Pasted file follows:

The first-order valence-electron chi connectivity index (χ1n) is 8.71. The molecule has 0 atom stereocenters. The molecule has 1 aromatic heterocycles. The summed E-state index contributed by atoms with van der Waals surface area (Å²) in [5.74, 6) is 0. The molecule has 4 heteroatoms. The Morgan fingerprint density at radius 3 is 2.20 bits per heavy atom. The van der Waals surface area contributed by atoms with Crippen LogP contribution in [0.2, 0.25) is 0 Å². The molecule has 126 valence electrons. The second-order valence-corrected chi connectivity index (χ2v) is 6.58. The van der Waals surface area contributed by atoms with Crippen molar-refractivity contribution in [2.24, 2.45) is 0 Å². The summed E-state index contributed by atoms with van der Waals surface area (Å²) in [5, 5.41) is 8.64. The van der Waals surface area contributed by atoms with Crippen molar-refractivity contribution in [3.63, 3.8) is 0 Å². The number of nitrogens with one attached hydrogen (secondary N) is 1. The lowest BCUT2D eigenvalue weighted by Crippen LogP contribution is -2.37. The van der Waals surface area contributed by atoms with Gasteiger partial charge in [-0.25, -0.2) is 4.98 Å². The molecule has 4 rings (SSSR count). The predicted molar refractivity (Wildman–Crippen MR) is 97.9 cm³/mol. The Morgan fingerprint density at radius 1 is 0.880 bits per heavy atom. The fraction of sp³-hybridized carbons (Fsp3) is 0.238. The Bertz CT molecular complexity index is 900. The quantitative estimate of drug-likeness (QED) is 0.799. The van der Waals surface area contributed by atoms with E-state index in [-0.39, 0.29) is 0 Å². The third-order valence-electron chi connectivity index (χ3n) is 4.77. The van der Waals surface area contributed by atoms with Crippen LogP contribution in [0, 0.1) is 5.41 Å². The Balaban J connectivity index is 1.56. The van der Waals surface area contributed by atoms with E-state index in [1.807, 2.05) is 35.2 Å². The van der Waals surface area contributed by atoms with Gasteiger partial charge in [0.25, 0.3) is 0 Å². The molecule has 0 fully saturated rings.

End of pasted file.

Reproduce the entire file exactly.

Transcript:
The first-order valence-electron chi connectivity index (χ1n) is 8.71. The molecule has 0 atom stereocenters. The molecule has 1 aromatic heterocycles. The summed E-state index contributed by atoms with van der Waals surface area (Å²) in [5.74, 6) is 0. The molecule has 4 heteroatoms. The Morgan fingerprint density at radius 3 is 2.20 bits per heavy atom. The van der Waals surface area contributed by atoms with Crippen LogP contribution in [0.2, 0.25) is 0 Å². The molecule has 126 valence electrons. The second-order valence-corrected chi connectivity index (χ2v) is 6.58. The van der Waals surface area contributed by atoms with Crippen molar-refractivity contribution in [2.24, 2.45) is 0 Å². The summed E-state index contributed by atoms with van der Waals surface area (Å²) in [5, 5.41) is 8.64. The van der Waals surface area contributed by atoms with Crippen molar-refractivity contribution in [3.63, 3.8) is 0 Å². The number of nitrogens with one attached hydrogen (secondary N) is 1. The lowest BCUT2D eigenvalue weighted by Crippen LogP contribution is -2.37. The van der Waals surface area contributed by atoms with Gasteiger partial charge in [-0.25, -0.2) is 4.98 Å². The molecule has 4 rings (SSSR count). The predicted molar refractivity (Wildman–Crippen MR) is 97.9 cm³/mol. The Morgan fingerprint density at radius 1 is 0.880 bits per heavy atom. The fraction of sp³-hybridized carbons (Fsp3) is 0.238. The Bertz CT molecular complexity index is 900. The quantitative estimate of drug-likeness (QED) is 0.799. The van der Waals surface area contributed by atoms with E-state index in [-0.39, 0.29) is 0 Å². The third-order valence-electron chi connectivity index (χ3n) is 4.77. The van der Waals surface area contributed by atoms with Crippen LogP contribution in [0, 0.1) is 5.41 Å². The Balaban J connectivity index is 1.56. The van der Waals surface area contributed by atoms with E-state index in [1.807, 2.05) is 35.2 Å². The van der Waals surface area contributed by atoms with Gasteiger partial charge in [0.25, 0.3) is 0 Å². The molecule has 0 fully saturated rings.